ODesk Charts the Future of Distributed Work
Consider these five trends, and then ask yourself what kind of Internet business you would create to exploit them.
1. Persistent economic uncertainty, leaving employers unwilling to hire lots of new permanent employees—but needing to get work done nonetheless.
2. The emergence of outsourcing as a mainstream, accepted, even expected corporate practice.
3. A growing number of people with home broadband connections for doing computer-mediated work and easy access to remote collaboration tools like Skype, Box.net, Basecamp, and Github.
4. More workers choosing (not necessarily being forced) to work from home as career contractors.
5. The interconnection of banking and financial systems around the world, making it more practical to transfer payments internationally.
Well, obviously, if you were thinking like an Internet entrepreneur, you’d want to go out create some kind of online service that helps businesses find, manage, and pay remote contractors, whether domestic or foreign, and then take a cut of the action.
But as it turns out, you’d quite possibly be too late: a company called oDesk created just such a service in 2005, and it’s now built up such an impressive lead over rivals such as Guru and Elance that it may be unstoppable. The six-year-old Redwood City, CA, startup has been growing its business at 100 percent per year for the last three years, and is now the world’s largest online employment platform, with more than 1 million contractors and employers signed up in more than 150 countries.
ODesk’s services, which include a hiring marketplace, tools for monitoring contractors’ hourly work, and a backend for handling payments across national borders, have been “a hit from the beginning,” says Gary Swart, the company’s CEO. But the venture-funded startup has also been the beneficiary of some huge and unexpected shifts, especially the global economic meltdown of 2008-2009. “The winds got stronger, fueled by the economy, the Internet, and globalization,” Swart says.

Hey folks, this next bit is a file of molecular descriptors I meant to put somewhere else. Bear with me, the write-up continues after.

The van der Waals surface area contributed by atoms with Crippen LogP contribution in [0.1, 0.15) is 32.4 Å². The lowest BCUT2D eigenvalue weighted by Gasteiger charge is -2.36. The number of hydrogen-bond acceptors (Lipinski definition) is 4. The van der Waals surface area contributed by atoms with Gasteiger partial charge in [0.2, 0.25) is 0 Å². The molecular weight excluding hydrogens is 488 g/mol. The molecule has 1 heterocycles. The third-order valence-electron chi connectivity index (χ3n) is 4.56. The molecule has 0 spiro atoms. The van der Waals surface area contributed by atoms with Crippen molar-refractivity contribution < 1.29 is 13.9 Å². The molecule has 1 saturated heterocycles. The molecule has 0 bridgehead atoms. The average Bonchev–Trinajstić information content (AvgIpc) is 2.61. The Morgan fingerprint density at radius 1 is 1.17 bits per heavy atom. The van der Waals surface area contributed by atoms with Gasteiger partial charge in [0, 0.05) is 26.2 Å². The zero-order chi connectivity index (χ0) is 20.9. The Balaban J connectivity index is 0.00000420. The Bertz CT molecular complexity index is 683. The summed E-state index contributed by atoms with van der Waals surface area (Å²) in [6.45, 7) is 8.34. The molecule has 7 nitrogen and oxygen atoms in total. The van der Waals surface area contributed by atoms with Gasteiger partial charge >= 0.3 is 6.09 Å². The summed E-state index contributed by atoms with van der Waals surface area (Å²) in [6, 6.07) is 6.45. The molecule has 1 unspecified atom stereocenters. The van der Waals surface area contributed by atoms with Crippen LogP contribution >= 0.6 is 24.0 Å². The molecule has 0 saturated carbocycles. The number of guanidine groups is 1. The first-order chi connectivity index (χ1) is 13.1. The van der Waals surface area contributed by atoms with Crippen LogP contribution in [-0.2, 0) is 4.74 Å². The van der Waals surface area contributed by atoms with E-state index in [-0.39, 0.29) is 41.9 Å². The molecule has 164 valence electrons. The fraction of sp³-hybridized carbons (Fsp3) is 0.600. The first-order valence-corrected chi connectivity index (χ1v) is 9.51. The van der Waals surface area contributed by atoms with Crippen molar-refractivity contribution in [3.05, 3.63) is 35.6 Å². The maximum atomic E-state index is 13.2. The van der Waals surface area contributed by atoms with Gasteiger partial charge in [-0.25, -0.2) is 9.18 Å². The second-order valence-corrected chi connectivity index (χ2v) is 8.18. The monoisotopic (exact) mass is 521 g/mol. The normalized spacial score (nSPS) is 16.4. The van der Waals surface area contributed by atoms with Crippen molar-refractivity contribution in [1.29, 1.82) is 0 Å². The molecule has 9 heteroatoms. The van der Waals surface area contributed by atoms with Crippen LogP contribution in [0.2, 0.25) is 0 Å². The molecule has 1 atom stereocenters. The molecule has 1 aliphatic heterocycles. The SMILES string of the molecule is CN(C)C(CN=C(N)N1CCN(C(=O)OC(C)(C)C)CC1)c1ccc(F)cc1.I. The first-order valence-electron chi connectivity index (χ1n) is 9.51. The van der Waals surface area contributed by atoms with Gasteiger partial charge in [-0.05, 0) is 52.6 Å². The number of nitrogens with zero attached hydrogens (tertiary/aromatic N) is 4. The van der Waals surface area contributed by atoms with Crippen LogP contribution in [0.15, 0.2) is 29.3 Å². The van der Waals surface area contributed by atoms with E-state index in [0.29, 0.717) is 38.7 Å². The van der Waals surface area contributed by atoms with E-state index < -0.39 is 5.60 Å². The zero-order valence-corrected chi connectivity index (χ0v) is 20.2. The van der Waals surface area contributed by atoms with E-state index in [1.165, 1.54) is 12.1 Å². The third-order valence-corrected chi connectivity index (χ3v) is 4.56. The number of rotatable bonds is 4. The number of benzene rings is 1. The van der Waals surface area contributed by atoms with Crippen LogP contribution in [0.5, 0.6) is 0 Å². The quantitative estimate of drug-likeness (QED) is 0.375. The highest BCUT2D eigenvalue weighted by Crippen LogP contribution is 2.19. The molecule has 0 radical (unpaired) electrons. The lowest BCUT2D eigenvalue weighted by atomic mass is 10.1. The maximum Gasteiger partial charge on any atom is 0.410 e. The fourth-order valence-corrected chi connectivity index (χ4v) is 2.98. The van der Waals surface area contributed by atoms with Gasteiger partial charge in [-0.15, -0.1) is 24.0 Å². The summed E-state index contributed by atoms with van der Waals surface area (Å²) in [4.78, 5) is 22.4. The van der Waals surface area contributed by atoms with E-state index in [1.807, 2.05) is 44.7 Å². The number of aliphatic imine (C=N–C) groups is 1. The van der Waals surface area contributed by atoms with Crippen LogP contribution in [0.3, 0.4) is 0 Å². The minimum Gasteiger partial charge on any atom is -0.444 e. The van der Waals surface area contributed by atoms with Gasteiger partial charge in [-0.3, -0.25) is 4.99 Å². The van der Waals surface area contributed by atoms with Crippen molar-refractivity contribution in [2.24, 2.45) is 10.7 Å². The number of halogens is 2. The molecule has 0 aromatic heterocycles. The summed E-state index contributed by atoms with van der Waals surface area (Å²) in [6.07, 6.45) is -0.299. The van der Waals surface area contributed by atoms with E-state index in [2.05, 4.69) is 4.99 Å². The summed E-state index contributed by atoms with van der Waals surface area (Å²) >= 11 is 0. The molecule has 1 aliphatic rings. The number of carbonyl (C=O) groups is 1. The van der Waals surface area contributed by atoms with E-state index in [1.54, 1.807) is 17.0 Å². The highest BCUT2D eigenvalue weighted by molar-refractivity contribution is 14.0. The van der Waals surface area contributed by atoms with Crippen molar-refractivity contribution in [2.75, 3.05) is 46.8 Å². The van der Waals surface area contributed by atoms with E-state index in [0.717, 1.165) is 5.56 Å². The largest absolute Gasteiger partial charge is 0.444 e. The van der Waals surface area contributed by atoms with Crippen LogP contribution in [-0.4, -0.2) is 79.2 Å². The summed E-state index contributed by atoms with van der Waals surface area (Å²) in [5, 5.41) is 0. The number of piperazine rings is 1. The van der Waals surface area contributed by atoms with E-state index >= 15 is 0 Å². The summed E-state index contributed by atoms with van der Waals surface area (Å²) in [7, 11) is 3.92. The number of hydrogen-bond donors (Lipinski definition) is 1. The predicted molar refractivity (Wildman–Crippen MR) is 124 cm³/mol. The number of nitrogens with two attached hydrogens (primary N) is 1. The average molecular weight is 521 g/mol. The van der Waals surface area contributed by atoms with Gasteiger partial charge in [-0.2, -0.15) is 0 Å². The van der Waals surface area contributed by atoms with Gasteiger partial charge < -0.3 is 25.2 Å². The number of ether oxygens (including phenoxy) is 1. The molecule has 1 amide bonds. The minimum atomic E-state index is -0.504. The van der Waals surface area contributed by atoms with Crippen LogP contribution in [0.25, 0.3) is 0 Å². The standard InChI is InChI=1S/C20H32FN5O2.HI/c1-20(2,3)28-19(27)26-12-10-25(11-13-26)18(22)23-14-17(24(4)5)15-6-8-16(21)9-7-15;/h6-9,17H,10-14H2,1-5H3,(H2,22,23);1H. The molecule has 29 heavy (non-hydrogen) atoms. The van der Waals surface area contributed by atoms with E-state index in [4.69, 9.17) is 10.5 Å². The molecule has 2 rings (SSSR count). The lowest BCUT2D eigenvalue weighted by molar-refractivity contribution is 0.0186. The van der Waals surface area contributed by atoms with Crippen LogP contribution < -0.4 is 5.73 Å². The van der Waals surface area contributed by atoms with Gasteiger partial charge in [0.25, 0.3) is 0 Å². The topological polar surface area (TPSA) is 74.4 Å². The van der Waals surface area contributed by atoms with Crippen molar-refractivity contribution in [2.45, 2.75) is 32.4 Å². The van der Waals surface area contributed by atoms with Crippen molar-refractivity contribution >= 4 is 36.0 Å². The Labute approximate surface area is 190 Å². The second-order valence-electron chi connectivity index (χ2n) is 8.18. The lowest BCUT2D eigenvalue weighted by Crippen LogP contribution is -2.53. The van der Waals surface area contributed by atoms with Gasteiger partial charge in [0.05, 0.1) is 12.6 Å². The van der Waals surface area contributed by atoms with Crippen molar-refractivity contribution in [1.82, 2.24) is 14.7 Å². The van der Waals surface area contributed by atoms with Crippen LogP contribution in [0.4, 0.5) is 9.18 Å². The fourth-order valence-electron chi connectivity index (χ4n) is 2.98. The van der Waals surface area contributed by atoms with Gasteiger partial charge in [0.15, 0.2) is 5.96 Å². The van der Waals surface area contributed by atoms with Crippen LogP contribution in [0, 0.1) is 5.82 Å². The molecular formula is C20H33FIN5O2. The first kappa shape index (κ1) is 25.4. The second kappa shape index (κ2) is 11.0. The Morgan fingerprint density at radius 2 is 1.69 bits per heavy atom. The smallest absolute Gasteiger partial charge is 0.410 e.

Barring the collapse of the Internet, a drastic drop in unemployment, or a sudden end to globalization, oDesk seems positioned to keep growing for years to come—and perhaps to eventually earn a nice return for investors Sigma Partners, Globespan Capital Partners, Benchmark Capital, and DAG Ventures, who have put $29 million into the company. With 38 full time employees of its own, the startup may or may not be breaking even yet, but it’s already operating extremely efficiently—its last venture round was almost three years ago, and Swart told me in September that the company still had $15 million in the bank.
ODesk’s business model is simple: it adds an 11 percent fee on top of whatever rate contractors charge employers. In January payments to contractors totaled more than $13 million, and oDesk expects that they’ll surpass a cumulative $200 million for 2011, meaning the startup’s top-line revenue should exceed $20 million.
A few big companies use oDesk, but Swart says the startup’s sweet spot is actually with small and medium-sized businesses (SMBs), especially in the U.S., the United Kingdom, and Australia. Such companies are even more reluctant than big, Fortune 500 companies to hire more full-time employees—and just today, oDesk released a report showing that many are turning to long-term contractors instead. Today’s SMBs are handing out 6.4 times more long-term contracts (lasting 6 months or more) than they were in 2008, according to data oDesk compiled on its more than 1 million contractors and employers. “The world of work is changing,” Swart observed in an announcement about the report. “SMBs are tapping career contractors because they need a scalable, customizable workforce in order to grow, and workers want flexibility in order to manage and grow their own careers.”
In fact, oDesk came into existence precisely because of a worker who wanted some flexibility. Greek native Odysseas Tsatalos had co-founded a San Jose, CA, company called Intacct, which makes cloud-based accounting and financial management software. He wanted to hire his software-engineer friend Stratis Karamanlakis, who lived in Athens and didn’t want to move to the U.S. But Intacct’s CEO vetoed the idea, saying it would be too hard for the company to oversee Karamanlakis’s work remotely.
Tsatalos took that as a challenge, and started building a diary system that would help remote workers document their progress for verification by supervisors. “He kept building this and showing it to the CEO, and eventually the CEO ran out of objections and said, ‘Okay, let’s hire Stratis,'” says Swart. But by that time Tsatalos’ software was looking like a commercializable product. So he left Intacct in 2005 to start oDesk, and brought on Karamanlakis as co-founder.